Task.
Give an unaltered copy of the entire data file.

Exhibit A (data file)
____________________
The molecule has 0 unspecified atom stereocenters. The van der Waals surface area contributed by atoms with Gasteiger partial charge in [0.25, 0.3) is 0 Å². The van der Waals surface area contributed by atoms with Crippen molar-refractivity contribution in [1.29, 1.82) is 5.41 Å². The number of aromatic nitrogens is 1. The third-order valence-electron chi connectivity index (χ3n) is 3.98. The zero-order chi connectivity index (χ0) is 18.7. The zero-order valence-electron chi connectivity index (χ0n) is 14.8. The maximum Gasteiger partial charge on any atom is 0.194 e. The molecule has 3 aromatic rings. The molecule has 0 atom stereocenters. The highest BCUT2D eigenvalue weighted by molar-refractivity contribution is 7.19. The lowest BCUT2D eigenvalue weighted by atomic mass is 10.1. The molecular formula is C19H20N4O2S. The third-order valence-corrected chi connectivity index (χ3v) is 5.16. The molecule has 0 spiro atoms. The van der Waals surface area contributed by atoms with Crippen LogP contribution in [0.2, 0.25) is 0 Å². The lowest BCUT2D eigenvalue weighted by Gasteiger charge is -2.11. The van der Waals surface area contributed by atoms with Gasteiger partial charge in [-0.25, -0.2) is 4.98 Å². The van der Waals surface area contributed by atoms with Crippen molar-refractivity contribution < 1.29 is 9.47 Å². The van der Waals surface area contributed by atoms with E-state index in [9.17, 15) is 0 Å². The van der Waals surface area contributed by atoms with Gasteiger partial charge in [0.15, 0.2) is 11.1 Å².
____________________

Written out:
The molecule has 0 unspecified atom stereocenters. The van der Waals surface area contributed by atoms with Gasteiger partial charge in [0.25, 0.3) is 0 Å². The van der Waals surface area contributed by atoms with Crippen molar-refractivity contribution in [1.29, 1.82) is 5.41 Å². The number of aromatic nitrogens is 1. The third-order valence-electron chi connectivity index (χ3n) is 3.98. The zero-order chi connectivity index (χ0) is 18.7. The zero-order valence-electron chi connectivity index (χ0n) is 14.8. The maximum Gasteiger partial charge on any atom is 0.194 e. The molecule has 3 aromatic rings. The molecule has 0 atom stereocenters. The highest BCUT2D eigenvalue weighted by molar-refractivity contribution is 7.19. The lowest BCUT2D eigenvalue weighted by atomic mass is 10.1. The molecular formula is C19H20N4O2S. The third-order valence-corrected chi connectivity index (χ3v) is 5.16. The molecule has 0 spiro atoms. The van der Waals surface area contributed by atoms with Crippen LogP contribution in [0.2, 0.25) is 0 Å². The lowest BCUT2D eigenvalue weighted by Gasteiger charge is -2.11. The van der Waals surface area contributed by atoms with Gasteiger partial charge in [-0.25, -0.2) is 4.98 Å². The van der Waals surface area contributed by atoms with Crippen molar-refractivity contribution < 1.29 is 9.47 Å². The van der Waals surface area contributed by atoms with E-state index in [9.17, 15) is 0 Å². The van der Waals surface area contributed by atoms with Gasteiger partial charge in [0.15, 0.2) is 11.1 Å².